One of the churches that’s taught me a lot is St. Paul’s Bloor Street here in Toronto. One of the staff there is Tim Haughton, the minister of discipleship. Tim leads the church’s small group ministries, and also provides direction to one-on-one discipleship.
I’m glad that Tim was willing to answer some of my questions about discipleship.
It’s probably important to begin by defining discipleship. What is discipleship?
Whenever I have heard people define discipleship, they often go back to the Greek word for disciple – Mathetes – rooted in the Greek verb to learn. Discipleship for many then becomes the process of learning the bible, the teachings of Jesus, the doctrines of the faith. Very important things, but is that discipleship? I have been greatly influenced in my thinking by Jewish writers who reflect on what the life of Disciples or Talmidim of a Rabbi like Jesus would look like. Yes there certainly was an element of learning, they would literally memorize the teachings of their Rabbi word for word, but it was more than that. Their desire was to become like their rabbi. Discipleship is the process of change and transformation not only to learn about Jesus, but to become like Jesus. The Jewish people had a saying, “May you be covered in the dust of your Rabbi”. To bring it home – discipleship is following so closely to Jesus that we are covered in the dust he kicks up from his feet.
What are some of the barriers to discipleship that we face in our churches today?
Where to begin? Apathy, consumerism, clergy-centric mentality in both clergy and congregations, busyness… But I have often found that once the Holy Spirit begins to grab a hold of a person’s life, once the gospel begins to come home to someones heart no barrier is insurmountable. I don’t see it then as the church’s role to dismantle the barriers as much as to put before people’s minds and hearts the power and wonder of what God has done for us in Jesus and allow the Spirit to stir all of us up to a deeper pursuit of Jesus.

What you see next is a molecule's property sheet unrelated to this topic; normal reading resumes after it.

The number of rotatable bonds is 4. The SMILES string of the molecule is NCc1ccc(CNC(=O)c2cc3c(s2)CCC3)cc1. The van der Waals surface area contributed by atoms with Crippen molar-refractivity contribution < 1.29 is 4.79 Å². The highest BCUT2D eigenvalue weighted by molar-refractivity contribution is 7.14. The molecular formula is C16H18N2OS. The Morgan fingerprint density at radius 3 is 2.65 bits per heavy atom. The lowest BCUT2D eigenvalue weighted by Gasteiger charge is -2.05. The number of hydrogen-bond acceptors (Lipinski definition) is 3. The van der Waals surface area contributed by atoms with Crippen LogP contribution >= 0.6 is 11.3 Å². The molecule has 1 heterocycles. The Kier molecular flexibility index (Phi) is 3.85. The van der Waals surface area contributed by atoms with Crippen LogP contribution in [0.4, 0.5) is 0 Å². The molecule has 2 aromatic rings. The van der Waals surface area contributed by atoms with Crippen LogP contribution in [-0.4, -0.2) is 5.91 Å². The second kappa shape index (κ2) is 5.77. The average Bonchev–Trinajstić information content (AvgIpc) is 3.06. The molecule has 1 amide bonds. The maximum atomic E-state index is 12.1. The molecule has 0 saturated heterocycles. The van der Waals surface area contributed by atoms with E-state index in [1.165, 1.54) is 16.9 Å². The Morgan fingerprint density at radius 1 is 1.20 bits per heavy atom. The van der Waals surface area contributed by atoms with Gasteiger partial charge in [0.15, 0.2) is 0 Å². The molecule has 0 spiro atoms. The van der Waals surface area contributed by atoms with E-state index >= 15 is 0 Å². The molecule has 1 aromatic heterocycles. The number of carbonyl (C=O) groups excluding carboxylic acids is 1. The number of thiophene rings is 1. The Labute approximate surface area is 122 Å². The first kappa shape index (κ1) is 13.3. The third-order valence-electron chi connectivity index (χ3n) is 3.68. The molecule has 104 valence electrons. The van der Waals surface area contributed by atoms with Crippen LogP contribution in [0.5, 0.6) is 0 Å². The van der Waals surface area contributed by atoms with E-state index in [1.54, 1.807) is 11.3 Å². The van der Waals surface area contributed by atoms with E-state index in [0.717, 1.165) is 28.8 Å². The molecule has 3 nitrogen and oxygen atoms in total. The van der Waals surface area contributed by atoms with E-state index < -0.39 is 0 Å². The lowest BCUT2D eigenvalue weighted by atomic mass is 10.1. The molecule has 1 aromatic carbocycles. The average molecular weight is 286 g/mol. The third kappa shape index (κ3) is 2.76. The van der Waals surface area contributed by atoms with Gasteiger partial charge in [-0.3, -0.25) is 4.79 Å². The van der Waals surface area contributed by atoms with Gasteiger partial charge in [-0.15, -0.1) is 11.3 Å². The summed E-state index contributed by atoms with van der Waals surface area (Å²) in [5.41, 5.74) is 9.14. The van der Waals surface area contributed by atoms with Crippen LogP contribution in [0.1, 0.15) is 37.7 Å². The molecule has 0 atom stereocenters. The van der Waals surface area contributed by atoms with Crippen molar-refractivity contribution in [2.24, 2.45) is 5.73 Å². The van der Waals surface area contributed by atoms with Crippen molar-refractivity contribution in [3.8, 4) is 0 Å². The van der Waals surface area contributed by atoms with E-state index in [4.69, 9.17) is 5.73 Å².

How do you disciple those who see their primary role in church as attending Sunday worship services?
At St. Paul’s we often have conversations about how we disciple those who aren’t in a small group, aren’t exercising their gifts in ministry, aren’t in one to one discipleship relationships. Part of the fruits of those conversation end up in our announcements, both verbal and written. We always offer a “next step” where-ever a person is in their spiritual journey. This might be an invitation to a small group, a reading plan or book to support the sermon series, a short-term commitment to daily prayer and bible reading. Our language is always of journey, growth, not spectator but participant. We never express in our language that Sunday worship services is sufficient for our spiritual growth but are constantly inviting people deeper. We also give careful thought in our preaching to the reality that there are people within our community at all different stages of a journey of faith and as much as is possible we seek to speak to each identifiable group of people (seeker, sceptic, churchgoer, growing disciple, leader) and call them deeper.
What kinds of things do you do at St. Paul’s to disciple people?
Small Groups, preaching, opportunities to utilize individual gifts play a huge role in discipleship at St. Paul’s. Many have written at length on discipleship in these areas, but the one area of discipleship I gravitate to the most is that of one to one discipleship. It was David Watson who compared large group discipleship with one to one discipleship in this way. Large group teaching and discipleship is like trying to fill milk bottles by spraying water with a hose over the top of a group of bottles – some does get in – but most does not – and it take a long time to fill up a bottle that way. With one to one discipleship you can take the hose and connect it directly to the bottle. Each year I take about 6 individuals through a process of one to one discipleship. Meeting biweekly we read scripture together, unpack the gospel, and apply it directly to the person’s life. Part of that process is meant to uncover how the person has been gifted for ministry, giving opportunities for that gift to be expressed, and then debriefing, encouraging and refining that gift together in conversation. It was the Puritan Richard Baxter, who made discipleship of individuals and families a core of his ministry that once noted that he would see more growth in a ½ hour of one to one discipleship than he would often see in 10 years of a person listening to his preaching. I would certainly resonate with such an observation.
Are there any resources you’d recommend?
As far as resources for doing the work of discipleship? I often take new and returning disciples through Stephen Smallman’s The Walk – and have learned some great tools of one to one discipleship through Sophie De Witt’s One To One: A Discipleship Handbook, and a great primer for one to one discipleship is David Helm’s One to One Bible Reading.